Francis Ngannou reacts to Dana White not putting belt around his waist, skipping UFC 270 press conference

    When Francis Ngannou had his hand raised after winning the first decision of his career in the UFC 270 main event, the heavyweight title was wrapped back around his waist – except UFC President Dana White was nowhere to be found.

    Instead, UFC matchmaker Mick Maynard put the title on Ngannou before he gave his post-fight interview to Joe Rogan in the cage. White had previously handed the flyweight title to Deiveson Figueiredo following his win over Brandon Moreno, but he was conspicuous by his absence while Ngannou was celebrating the win over Ciryl Gane on Saturday night.

    “I don’t know. You have to ask him,” Ngannou said when asked why White didn’t stick around to put the belt around his waist. “No, I did not have anything to do about that. I think that was their decision. I’m about to ask about that, too.”

    Of course, Ngannou has been engaged in a very public battle with the UFC over his contract after failing to come to terms with the promotion on a new deal prior to Saturday night. Ngannou actually fought out his current contract with the win over Gane, although the exact terms of when he could be considered a free agent is still unknown due to a “champion’s clause” that the UFC typically retains on anyone holding a belt in the promotion.

    In addition to White not appearing in the cage to give Ngannou his belt, the UFC president was also missing in action at the post-fight press conference as well. White is a consistent presence at the post-fight press conferences, especially following a UFC pay-per-view like the one that took place in Anaheim this weekend.

    “Wow, OK, I didn’t know that, too,” Ngannou said after he was told about White skipping the press conference.

    Prior to his fight, Ngannou couldn’t give any kind of prediction about his future and that hadn’t changed much just because he was victorious in the UFC 270 main event.

    Ngannou’s agent Marquel Martin, who works for Creative Artists Agency (CAA) — a talent agency that’s also a well-known rival to the UFC owners at Endeavor — had previously revealed that it had been several months since he had spoken to anybody at the promotion about working on a new deal for the heavyweight champion.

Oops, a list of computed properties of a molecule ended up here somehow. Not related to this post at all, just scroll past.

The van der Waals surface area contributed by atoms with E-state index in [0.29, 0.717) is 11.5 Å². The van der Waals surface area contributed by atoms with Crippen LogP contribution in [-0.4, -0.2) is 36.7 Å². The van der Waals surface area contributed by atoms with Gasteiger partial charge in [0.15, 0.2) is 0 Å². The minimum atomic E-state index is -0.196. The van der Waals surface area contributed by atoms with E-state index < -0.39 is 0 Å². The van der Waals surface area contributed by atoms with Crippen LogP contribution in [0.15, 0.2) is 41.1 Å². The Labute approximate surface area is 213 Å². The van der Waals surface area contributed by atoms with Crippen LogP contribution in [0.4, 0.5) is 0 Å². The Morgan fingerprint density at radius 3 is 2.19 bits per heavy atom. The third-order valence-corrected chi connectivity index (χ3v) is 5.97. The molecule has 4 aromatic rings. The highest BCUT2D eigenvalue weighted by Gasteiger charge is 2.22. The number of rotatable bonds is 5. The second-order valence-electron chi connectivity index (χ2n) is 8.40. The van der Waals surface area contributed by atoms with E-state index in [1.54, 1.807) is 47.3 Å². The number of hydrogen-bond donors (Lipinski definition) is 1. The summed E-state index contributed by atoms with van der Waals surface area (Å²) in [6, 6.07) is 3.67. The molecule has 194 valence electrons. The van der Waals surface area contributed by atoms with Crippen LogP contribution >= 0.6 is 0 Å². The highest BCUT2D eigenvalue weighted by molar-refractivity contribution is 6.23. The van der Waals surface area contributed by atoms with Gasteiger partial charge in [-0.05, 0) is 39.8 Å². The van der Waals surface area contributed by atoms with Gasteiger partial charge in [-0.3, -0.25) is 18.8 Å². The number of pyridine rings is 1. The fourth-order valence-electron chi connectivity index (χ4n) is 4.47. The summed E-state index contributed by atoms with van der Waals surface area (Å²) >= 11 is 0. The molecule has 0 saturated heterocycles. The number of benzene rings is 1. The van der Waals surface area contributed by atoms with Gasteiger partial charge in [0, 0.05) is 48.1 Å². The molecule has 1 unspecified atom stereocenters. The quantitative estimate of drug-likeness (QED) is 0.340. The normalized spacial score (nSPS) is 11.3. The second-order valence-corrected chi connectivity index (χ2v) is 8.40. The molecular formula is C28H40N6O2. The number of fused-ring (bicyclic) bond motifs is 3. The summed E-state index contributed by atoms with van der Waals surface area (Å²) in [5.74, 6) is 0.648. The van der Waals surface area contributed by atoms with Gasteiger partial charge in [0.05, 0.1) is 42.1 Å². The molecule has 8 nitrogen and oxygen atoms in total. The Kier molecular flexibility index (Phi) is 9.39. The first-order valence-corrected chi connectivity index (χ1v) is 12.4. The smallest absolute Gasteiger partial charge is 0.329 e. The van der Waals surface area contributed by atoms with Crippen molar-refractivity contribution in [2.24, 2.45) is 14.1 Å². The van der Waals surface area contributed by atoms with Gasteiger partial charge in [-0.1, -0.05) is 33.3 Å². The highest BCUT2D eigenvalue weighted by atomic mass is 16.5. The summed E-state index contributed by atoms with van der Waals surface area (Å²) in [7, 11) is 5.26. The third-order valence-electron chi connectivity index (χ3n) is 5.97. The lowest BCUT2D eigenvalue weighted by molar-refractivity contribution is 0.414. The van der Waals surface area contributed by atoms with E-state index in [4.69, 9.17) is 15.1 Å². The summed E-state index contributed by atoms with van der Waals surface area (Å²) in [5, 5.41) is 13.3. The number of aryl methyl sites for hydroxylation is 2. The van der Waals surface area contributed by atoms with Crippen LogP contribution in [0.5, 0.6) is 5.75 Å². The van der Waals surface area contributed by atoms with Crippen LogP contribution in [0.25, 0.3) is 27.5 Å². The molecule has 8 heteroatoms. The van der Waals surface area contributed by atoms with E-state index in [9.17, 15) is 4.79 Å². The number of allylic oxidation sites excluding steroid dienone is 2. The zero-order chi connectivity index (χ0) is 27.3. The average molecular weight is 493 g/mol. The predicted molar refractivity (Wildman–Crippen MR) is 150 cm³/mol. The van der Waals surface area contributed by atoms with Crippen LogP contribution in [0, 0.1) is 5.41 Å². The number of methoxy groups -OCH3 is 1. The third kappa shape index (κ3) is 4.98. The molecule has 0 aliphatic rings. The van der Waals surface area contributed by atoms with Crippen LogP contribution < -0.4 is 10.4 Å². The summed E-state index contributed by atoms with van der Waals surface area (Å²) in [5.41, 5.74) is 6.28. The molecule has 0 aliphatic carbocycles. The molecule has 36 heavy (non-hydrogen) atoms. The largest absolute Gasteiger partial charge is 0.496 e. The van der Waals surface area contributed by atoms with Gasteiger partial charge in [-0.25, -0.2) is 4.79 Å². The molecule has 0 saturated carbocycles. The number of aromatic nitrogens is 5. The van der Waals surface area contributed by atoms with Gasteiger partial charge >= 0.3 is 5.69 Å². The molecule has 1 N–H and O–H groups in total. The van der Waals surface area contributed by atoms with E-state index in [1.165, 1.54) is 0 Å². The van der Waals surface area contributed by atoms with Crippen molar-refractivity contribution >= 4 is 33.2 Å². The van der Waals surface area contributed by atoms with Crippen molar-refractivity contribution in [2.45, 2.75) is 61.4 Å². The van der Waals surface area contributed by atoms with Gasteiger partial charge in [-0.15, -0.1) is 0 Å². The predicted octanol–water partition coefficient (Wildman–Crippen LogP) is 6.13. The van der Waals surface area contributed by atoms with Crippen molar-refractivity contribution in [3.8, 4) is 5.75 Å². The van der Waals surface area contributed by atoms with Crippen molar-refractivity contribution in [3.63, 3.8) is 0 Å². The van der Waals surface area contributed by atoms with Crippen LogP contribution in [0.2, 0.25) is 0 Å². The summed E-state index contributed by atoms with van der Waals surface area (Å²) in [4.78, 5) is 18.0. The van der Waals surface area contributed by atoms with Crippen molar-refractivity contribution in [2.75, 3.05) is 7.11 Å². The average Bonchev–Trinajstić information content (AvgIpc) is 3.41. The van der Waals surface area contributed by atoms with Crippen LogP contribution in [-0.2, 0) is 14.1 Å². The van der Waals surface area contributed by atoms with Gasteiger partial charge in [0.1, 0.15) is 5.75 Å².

“It’s been a long time I’ve been wondering about my future in the company,” Ngannou said. “So nothing has changed. I’m still in the same position.

    “I’ve been going to the UFC a lot so I’d kind of like exhausted all my options.”

    Ngannou has vehemently stated that his struggle to come to terms with the UFC on a new deal went far beyond money, although he admits that always plays some part in negotiations.

    According to the California State Athletic Commission, Ngannou was paid $600,000 for his win at UFC 270, although that figure doesn’t including any pay-per-view or discretionary bonuses paid out after the event is over.

    “It’s not simply money,” Ngannou said about his problems with the UFC. “Obviously money is part of it but it’s also the term of the contract that I don’t agree with it. I don’t feel like it’s fair. I don’t feel like I’m a free man. I don’t feel like I have been treated good. It’s unfortunate I have to be in this position to be able to say that but I think it’s something that everybody should at least have the right to claim for what’s best for him.

    “At the end of the day, we put a lot of work in this job. We take a lot on our body to make it happen. So at least we can have a fair and square deal.”

    Based upon his current contract, Ngannou said “I think so” when asked if he would be free of all obligations if he sat out until the end of 2022 without another fight in the UFC and then at that point, he would hit free agency.

    While sitting out that long is never ideal, Ngannou has expressed his frustrations with the UFC numerous times in recent years regarding his lack of activity so he doesn’t expect this situation to be much different.

    “In the past three years, I have fought three times so what does that mean? Once a year?” Ngannou said. “So it wouldn’t be something strange. I’m not frustrated about anything. I’m at peace with myself and my decisions.”

    While it’s entirely possible that Ngannou has already competed in the UFC for the final time in his career, he’s not shutting any doors or burning any bridges right now.

    That said, Ngannou isn’t certain what will be next for him but he’s not backing down on his contractual demands and that may leave him at an impasse when it comes to a future with the UFC.

    “I’ve expressed my willingness to stay in the UFC, to have a contract just to be respected,” Ngannou said. “The only reason why were are here, I think, is because at some point, I wasn’t respected. [Dana] could have taken way less to get this deal done but he went to a power position and got everybody frustrated, get me frustrated, get me to lose the desire of doing things.

    “I get in this sport, I didn’t grow up dreaming about this sport. I just got into it because it was fun and all that stuff. Then you get to the point that you’re kind of find yourself at that point in the sport where it’s not fun, which is frustrating. It kind of messes with your mind. But I’m pretty good trying to stay focused, just think about the sport and nothing around it and hope that things are going to go right.”

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